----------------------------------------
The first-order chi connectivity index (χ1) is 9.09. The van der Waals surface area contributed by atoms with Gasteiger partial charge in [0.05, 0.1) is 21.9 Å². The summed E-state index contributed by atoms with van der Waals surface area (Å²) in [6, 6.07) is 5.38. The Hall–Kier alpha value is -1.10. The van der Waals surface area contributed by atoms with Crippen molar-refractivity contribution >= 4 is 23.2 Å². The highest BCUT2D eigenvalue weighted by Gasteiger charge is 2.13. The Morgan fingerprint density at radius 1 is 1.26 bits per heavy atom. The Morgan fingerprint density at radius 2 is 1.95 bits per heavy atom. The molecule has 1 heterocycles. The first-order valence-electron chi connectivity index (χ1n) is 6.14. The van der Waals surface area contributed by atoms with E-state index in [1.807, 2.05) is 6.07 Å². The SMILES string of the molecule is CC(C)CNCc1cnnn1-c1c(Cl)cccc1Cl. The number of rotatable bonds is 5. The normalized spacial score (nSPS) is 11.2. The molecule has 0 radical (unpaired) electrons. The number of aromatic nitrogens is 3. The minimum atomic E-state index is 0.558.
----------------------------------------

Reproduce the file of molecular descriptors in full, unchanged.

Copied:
The first-order chi connectivity index (χ1) is 9.09. The van der Waals surface area contributed by atoms with Gasteiger partial charge in [0.05, 0.1) is 21.9 Å². The summed E-state index contributed by atoms with van der Waals surface area (Å²) in [6, 6.07) is 5.38. The Hall–Kier alpha value is -1.10. The van der Waals surface area contributed by atoms with Crippen molar-refractivity contribution >= 4 is 23.2 Å². The highest BCUT2D eigenvalue weighted by Gasteiger charge is 2.13. The Morgan fingerprint density at radius 1 is 1.26 bits per heavy atom. The Morgan fingerprint density at radius 2 is 1.95 bits per heavy atom. The molecule has 1 heterocycles. The first-order valence-electron chi connectivity index (χ1n) is 6.14. The van der Waals surface area contributed by atoms with E-state index in [1.807, 2.05) is 6.07 Å². The SMILES string of the molecule is CC(C)CNCc1cnnn1-c1c(Cl)cccc1Cl. The number of rotatable bonds is 5. The normalized spacial score (nSPS) is 11.2. The molecule has 0 radical (unpaired) electrons. The number of aromatic nitrogens is 3. The minimum atomic E-state index is 0.558.